New Kid on the Block

In 2010, Congress enacted the Dodd-Frank bill to address a host of issues across the broader financial services spectrum that led to, or were believed to have exacerbated, the financial crisis of 2008. Also included in that bill was the creation of a new agency, charged with protecting the interest of the consumer — the Consumer Financial Protection Bureau (CFPB).

Power Corrupts; Do Consumers Have Absolute Power?

In its creation under Dodd-Frank, the CFPB was granted a regulatory remit the likes of which have not been seen before:
> The CFPB has taken over authority for all consumer oriented Office of the Comptroller of the Currency (OCC) rules. The OCC retains ‘safety and soundness’ oversight of financial institutions.
> Likewise, CFPB is responsible for all consumer oriented Federal Trade Commission (FTC) rules, as well as the supervision and enforcement authority over all consumer-oriented regulations in the financial services arena that were the province of the Federal Communications Commission (FCC), including the Telecommunications Consumer Protection Act (TCPA) of 1991 and the Fair Debt Collections Practices Act (FDCPA) of 1977.
> In addition to interpreting the current laws and regulations, the CFPB is charged with authoring new rules and regulations that affect consumers across the broadest range of financial industry players possible: banks, mortgage and student lenders, payday lenders and debt collections agencies.
> The most surprising remit of the CFPB, however, is that it is also charged with both the supervision and enforcement actions arising from interpreting the laws and regulations. Adding to the agency’s challenges, it is the CFPB who is also responsible for hearing appeals.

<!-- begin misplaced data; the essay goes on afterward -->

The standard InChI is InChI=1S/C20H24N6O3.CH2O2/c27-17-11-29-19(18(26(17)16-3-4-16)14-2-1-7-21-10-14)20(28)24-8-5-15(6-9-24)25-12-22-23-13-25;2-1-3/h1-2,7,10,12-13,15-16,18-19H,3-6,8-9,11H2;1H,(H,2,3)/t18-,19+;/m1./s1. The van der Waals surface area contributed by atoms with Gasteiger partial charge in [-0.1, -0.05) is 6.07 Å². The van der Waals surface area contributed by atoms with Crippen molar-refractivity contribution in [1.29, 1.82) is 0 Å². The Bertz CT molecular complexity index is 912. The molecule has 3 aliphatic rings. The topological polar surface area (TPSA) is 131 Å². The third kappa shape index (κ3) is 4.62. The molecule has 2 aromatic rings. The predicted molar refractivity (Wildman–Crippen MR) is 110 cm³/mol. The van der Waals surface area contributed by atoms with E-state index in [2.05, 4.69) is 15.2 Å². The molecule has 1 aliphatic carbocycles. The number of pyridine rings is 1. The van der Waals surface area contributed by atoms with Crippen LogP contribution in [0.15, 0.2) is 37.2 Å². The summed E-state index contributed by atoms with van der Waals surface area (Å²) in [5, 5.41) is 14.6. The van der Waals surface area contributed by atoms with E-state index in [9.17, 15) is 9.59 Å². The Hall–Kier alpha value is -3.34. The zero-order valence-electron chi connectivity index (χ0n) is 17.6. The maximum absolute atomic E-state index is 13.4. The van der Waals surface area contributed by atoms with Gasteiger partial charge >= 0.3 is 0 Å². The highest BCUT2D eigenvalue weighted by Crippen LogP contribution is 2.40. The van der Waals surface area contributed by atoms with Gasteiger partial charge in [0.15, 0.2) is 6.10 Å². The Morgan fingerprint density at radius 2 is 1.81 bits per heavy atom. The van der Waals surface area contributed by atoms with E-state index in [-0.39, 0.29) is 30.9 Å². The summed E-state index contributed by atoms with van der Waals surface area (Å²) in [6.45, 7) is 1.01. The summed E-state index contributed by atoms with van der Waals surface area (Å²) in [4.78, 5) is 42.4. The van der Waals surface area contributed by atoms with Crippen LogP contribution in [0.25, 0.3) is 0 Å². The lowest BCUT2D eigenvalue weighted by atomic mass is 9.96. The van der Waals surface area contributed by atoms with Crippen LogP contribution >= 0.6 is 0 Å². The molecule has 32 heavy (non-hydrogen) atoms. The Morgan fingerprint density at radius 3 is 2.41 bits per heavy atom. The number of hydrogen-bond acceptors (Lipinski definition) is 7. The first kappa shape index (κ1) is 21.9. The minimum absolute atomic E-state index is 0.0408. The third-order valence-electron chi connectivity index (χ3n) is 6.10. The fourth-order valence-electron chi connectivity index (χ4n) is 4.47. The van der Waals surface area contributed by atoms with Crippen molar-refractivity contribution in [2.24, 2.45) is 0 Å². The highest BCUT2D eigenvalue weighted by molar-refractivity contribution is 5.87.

> Here we have a federal regulatory body that is the creator, the interpreter, the supervisor and the final appellate arbiter of the appropriateness of any interaction with the consumer. When combined with the fact that the CFPB has authority to pierce the shield of attorney-client privileged information and is itself exempt from adherence to the tenets of the Freedom of Information Act, it becomes a potentially frightening situation.

No wonder the financial industry is concerned. While the proclamations coming from the CFPB Director so far appear to indicate that the agency is aware of the awe-inspiring power and reach it holds (and is prepared to wield that power judiciously), one can only watch the bureau’s actions to see how this situation will play out. For many financial executives, this uncertainty has caused them to adopt a “wait and see” position.

Alternatively, this can be viewed as a potential source of clarity for the industry. The agency will be a single point of focus that’s charged with solving the cross-agency confusion and resolving many long-standing questions. It is our belief that the winning strategy is a proactive re-evaluation and re-tooling of underlying systems in order to ensure compliance regardless of how the situation develops from here.